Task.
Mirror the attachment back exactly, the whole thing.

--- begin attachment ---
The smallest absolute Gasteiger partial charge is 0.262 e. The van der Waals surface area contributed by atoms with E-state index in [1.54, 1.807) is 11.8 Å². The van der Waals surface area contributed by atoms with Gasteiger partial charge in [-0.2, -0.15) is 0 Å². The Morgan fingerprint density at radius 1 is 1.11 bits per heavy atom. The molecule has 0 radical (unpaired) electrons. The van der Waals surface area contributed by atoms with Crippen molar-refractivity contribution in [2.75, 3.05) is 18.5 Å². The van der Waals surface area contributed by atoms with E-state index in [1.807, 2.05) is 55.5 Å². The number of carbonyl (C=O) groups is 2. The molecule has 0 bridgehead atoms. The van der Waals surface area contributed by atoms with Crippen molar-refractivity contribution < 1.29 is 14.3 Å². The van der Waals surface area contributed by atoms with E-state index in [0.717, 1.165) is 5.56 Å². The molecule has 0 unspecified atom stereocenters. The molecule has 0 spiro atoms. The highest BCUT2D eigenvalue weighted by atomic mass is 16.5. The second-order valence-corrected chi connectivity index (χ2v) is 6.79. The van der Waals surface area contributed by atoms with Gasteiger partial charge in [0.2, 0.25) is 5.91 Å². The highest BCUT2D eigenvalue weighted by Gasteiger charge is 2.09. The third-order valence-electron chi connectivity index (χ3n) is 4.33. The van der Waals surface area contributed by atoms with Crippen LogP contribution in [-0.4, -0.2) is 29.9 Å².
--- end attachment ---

The smallest absolute Gasteiger partial charge is 0.262 e. The van der Waals surface area contributed by atoms with E-state index in [1.54, 1.807) is 11.8 Å². The van der Waals surface area contributed by atoms with Gasteiger partial charge in [-0.2, -0.15) is 0 Å². The Morgan fingerprint density at radius 1 is 1.11 bits per heavy atom. The molecule has 0 radical (unpaired) electrons. The van der Waals surface area contributed by atoms with Crippen molar-refractivity contribution in [2.75, 3.05) is 18.5 Å². The van der Waals surface area contributed by atoms with E-state index in [1.807, 2.05) is 55.5 Å². The number of carbonyl (C=O) groups is 2. The molecule has 0 bridgehead atoms. The van der Waals surface area contributed by atoms with Crippen molar-refractivity contribution < 1.29 is 14.3 Å². The van der Waals surface area contributed by atoms with E-state index in [0.717, 1.165) is 5.56 Å². The molecule has 0 unspecified atom stereocenters. The molecule has 0 spiro atoms. The highest BCUT2D eigenvalue weighted by atomic mass is 16.5. The second-order valence-corrected chi connectivity index (χ2v) is 6.79. The van der Waals surface area contributed by atoms with Gasteiger partial charge in [0.2, 0.25) is 5.91 Å². The highest BCUT2D eigenvalue weighted by Gasteiger charge is 2.09. The third-order valence-electron chi connectivity index (χ3n) is 4.33. The van der Waals surface area contributed by atoms with Crippen LogP contribution in [-0.4, -0.2) is 29.9 Å².